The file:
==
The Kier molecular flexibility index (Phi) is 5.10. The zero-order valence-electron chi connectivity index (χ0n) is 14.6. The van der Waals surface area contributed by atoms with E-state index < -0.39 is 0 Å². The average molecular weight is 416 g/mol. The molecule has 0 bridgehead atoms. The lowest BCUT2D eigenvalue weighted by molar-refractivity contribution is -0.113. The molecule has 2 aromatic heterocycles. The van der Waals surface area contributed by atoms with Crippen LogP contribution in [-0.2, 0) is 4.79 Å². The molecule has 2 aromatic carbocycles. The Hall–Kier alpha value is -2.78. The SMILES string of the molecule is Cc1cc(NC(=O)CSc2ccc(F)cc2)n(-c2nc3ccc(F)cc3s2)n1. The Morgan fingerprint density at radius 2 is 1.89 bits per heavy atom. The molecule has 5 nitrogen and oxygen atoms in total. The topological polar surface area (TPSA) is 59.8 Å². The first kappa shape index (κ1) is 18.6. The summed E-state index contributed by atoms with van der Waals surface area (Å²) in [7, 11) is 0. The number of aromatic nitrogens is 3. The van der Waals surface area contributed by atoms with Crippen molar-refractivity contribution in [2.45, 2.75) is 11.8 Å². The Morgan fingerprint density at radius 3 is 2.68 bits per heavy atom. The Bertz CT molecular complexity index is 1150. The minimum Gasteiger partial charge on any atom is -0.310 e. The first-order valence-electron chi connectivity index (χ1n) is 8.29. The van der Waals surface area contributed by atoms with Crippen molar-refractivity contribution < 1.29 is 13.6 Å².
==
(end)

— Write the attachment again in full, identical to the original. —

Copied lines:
The Kier molecular flexibility index (Phi) is 5.10. The zero-order valence-electron chi connectivity index (χ0n) is 14.6. The van der Waals surface area contributed by atoms with E-state index < -0.39 is 0 Å². The average molecular weight is 416 g/mol. The molecule has 0 bridgehead atoms. The lowest BCUT2D eigenvalue weighted by molar-refractivity contribution is -0.113. The molecule has 2 aromatic heterocycles. The van der Waals surface area contributed by atoms with Crippen LogP contribution in [-0.2, 0) is 4.79 Å². The molecule has 2 aromatic carbocycles. The Hall–Kier alpha value is -2.78. The SMILES string of the molecule is Cc1cc(NC(=O)CSc2ccc(F)cc2)n(-c2nc3ccc(F)cc3s2)n1. The Morgan fingerprint density at radius 2 is 1.89 bits per heavy atom. The molecule has 5 nitrogen and oxygen atoms in total. The topological polar surface area (TPSA) is 59.8 Å². The first kappa shape index (κ1) is 18.6. The summed E-state index contributed by atoms with van der Waals surface area (Å²) in [7, 11) is 0. The number of aromatic nitrogens is 3. The van der Waals surface area contributed by atoms with Crippen molar-refractivity contribution in [2.45, 2.75) is 11.8 Å². The Morgan fingerprint density at radius 3 is 2.68 bits per heavy atom. The Bertz CT molecular complexity index is 1150. The minimum Gasteiger partial charge on any atom is -0.310 e. The first-order valence-electron chi connectivity index (χ1n) is 8.29. The van der Waals surface area contributed by atoms with Crippen molar-refractivity contribution < 1.29 is 13.6 Å².